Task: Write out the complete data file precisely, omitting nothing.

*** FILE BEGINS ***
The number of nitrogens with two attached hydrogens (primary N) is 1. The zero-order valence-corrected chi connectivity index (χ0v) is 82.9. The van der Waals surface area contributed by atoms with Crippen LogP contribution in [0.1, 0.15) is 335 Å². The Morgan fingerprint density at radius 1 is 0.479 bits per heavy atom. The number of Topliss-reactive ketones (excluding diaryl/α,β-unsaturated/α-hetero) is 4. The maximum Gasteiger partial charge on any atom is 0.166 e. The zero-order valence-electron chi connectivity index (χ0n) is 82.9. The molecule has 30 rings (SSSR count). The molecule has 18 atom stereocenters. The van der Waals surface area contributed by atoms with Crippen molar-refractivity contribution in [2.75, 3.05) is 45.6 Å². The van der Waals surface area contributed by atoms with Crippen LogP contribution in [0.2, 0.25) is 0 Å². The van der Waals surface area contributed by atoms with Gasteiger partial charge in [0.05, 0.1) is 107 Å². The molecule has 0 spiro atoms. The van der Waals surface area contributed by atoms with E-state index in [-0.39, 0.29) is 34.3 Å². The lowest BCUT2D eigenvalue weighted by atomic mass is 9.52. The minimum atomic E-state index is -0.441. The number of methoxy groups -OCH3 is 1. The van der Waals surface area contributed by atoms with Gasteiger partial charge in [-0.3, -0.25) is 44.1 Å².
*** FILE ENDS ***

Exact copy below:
The number of nitrogens with two attached hydrogens (primary N) is 1. The zero-order valence-corrected chi connectivity index (χ0v) is 82.9. The van der Waals surface area contributed by atoms with Crippen LogP contribution in [0.1, 0.15) is 335 Å². The Morgan fingerprint density at radius 1 is 0.479 bits per heavy atom. The number of Topliss-reactive ketones (excluding diaryl/α,β-unsaturated/α-hetero) is 4. The maximum Gasteiger partial charge on any atom is 0.166 e. The zero-order valence-electron chi connectivity index (χ0n) is 82.9. The molecule has 30 rings (SSSR count). The molecule has 18 atom stereocenters. The van der Waals surface area contributed by atoms with Crippen molar-refractivity contribution in [2.75, 3.05) is 45.6 Å². The van der Waals surface area contributed by atoms with Crippen LogP contribution in [0.2, 0.25) is 0 Å². The van der Waals surface area contributed by atoms with Gasteiger partial charge in [0.05, 0.1) is 107 Å². The molecule has 0 spiro atoms. The van der Waals surface area contributed by atoms with E-state index in [-0.39, 0.29) is 34.3 Å². The lowest BCUT2D eigenvalue weighted by atomic mass is 9.52. The minimum atomic E-state index is -0.441. The number of methoxy groups -OCH3 is 1. The van der Waals surface area contributed by atoms with Gasteiger partial charge in [-0.3, -0.25) is 44.1 Å².